The Method to McCain’s Town Hall Madness
Posted on February 20, 2013
There is a method to John McCain's madness. There must be.
McCain did a town hall meeting in his home state of Arizona on the issue of immigration. Town hall meetings, in the modern era, are fraught with peril for any politician. You get all of the crazy people at town hall meetings, all of the activists, the eccentrics, the people who have nothing better to do. You also get angry people. Lots of angry people.
We all know what happened when Democrats did town hall meetings on President Obama's health care plan a couple of years ago. It was pure mayhem. People who showed up at those gatherings hated Obama, hated what he was doing on health care, and loved to bring their iPhones to capture their anger.
The town hall uprising on Obamacare almost side-tracked the legislation. The energy created by those town hall meetings helped Republicans take back the House in 2010.
The town hall meeting became so symbolic of conservative anger that is spawned a website called, Town Hall, where all the conservatives gather to vent online, quite often at Republican leaders.
McCain and his crack political team knows all of this. The Arizona Senator has been around the block a few times. He is pretty good in a town hall format. He is more than wiling to take on and debate people who disagree with him. I think he actually kind of enjoys it.
But doing a town hall and getting yelled at by constituents isn't that much fun for any politician, no matter how thick-skinned.
And it isn't like Arizonans suddenly loves their Mexican neighbors to the south streaming across the border. A certain sector of the Republican base is as virulently anti-immigrant as it was before the election. Unlike John McCain --who upon announcing his latest agreement in principle with Democrats on an immigration reform bill, said that Republicans had to do something because they were getting killed with the Hispanic vote -- this disgruntled group of conservative voters don't give a rat's ass about the political prospects of the Republican Party. They only care about their personal safety and what they hate is the fact that so many Mexicans have made their way to Arizona (by the way, Mexicans have been making their way to Arizona for about 500 years).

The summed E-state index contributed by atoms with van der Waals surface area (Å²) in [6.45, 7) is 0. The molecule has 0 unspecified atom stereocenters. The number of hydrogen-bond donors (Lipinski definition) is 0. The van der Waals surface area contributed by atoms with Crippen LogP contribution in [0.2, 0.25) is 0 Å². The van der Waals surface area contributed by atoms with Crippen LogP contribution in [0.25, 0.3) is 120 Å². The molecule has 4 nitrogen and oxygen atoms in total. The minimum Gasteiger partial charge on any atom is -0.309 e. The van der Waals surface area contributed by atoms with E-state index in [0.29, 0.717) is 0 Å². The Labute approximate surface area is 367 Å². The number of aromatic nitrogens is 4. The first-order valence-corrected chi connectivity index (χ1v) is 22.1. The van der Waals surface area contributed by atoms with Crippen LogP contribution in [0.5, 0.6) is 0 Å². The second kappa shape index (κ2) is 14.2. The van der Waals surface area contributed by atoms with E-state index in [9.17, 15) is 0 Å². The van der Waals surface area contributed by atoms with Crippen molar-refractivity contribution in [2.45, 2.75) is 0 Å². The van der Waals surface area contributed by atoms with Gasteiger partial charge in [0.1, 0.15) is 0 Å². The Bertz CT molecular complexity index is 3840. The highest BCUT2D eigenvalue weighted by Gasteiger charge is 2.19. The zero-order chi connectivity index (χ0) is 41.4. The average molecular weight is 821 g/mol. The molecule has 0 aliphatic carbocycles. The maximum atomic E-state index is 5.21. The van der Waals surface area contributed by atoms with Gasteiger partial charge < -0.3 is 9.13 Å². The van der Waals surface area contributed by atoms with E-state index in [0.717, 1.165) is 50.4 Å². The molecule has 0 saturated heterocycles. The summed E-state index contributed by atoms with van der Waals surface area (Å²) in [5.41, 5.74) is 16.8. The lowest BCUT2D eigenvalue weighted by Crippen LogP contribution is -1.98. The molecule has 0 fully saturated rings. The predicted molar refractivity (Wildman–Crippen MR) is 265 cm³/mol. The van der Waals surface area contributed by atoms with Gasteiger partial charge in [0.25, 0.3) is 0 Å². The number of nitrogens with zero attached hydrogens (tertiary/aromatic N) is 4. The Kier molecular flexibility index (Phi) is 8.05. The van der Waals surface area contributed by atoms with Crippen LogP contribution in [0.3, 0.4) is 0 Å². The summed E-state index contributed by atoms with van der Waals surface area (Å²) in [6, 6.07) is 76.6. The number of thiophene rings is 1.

McCain knows all of this, but he invited the cameras in and had his town hall meeting and the crazies came out to play.
For the former GOP standard bearer, this particular town hall served several purposes.
- First, it reminded the Washington intelligensia how hard it is for Republicans to push for comprehensive immigration reform. This is hard work folks and Republicans can only give so much before their political base deserts them.
- Second, McCain gets credit from his colleagues for showing leadership on the issue. He is not ducking his constituents. He is taking them head-on.
- Third, McCain should get credit from his constituents. He is making his case directly to them. He is selling something that many in his party don't really want to buy. But he isn't staying in Washington. He is engaging.
- Fourth, McCain wanted to teach the President a few things about the Republican base. The President might think that when McCain and Rubio are bargaining, that they don't really understand their own voters. In fact, Obama does this to Boehner all of the time. But McCain can now give the President proof about how upset this makes his voters, and in the process, he might get a few more concessions out of him.
John McCain has been through more than a few of these battles. That town hall blowup was no accident.